Billions of people around the world speak English, whereas even more people communicate in languages other than English.
Depending on the criterion chosen, English can be said to have as many as 1.452 billion speakers worldwide. About 360 million people speak English as their first language.
While English is indeed a critical language in today’s globalized world, there's a huge opportunity for businesses to capitalize on the growing opportunities in non-English speaking markets too.
English is not the only important language for business and cultural exchanges. There are other power languages in the world, including Mandarin Chinese with more than 1.1 billion speakers worldwide, Hindi with over 600 million speakers worldwide, and Spanish with approximately 534 million speakers worldwide.
Hindi, for example, is not only the official language of India, but also the mother tongue of Fiji and several other countries, whereas Mandarin Chinese is spoken not only in populous China, but also in Taiwan and Singapore.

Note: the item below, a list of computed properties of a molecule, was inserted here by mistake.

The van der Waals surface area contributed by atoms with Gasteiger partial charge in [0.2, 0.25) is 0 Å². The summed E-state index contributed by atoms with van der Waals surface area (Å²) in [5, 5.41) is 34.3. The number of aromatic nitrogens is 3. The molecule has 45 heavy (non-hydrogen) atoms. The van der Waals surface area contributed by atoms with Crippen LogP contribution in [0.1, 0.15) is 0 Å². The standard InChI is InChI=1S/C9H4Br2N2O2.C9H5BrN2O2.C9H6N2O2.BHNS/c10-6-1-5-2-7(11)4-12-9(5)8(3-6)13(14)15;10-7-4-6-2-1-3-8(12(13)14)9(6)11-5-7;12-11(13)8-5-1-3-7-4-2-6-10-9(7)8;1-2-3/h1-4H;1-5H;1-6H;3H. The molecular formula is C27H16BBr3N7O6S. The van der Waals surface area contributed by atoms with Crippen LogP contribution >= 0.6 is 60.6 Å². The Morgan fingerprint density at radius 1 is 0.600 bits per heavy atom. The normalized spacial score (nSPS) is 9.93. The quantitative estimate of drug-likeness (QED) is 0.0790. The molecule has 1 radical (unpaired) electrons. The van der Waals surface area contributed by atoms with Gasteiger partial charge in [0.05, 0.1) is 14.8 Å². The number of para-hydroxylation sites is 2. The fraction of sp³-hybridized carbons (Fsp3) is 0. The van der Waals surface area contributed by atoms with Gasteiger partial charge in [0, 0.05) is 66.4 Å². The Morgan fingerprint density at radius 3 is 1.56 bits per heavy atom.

Brands that adopt a multilingual marketing strategy can expand their reach globally and grow their influence in important countries and non-English speaking markets, such as China, India, Spain, Russia, Singapore, Middle East, and more
What Is a Multilingual Marketing Strategy?
A multilingual marketing strategy is a strategy that involves using multiple languages in your marketing and promotions. This strategy helps retain the original message and content in one language, while also moving the content and message across multiple languages.
A multilingual marketing strategy needs to consider the differences between local cultures and people. As such, this kind of marketing strategy involves more than just direct translations if you want to avoid messages and meanings getting lost in translation.
Creating content that is both native and translated is an important step in any multilingual marketing strategy. One of the first things you should do is translate content from one language to another. There are plenty of tools out there that can help you to do this, but the tools don’t always capture all the nuances of language.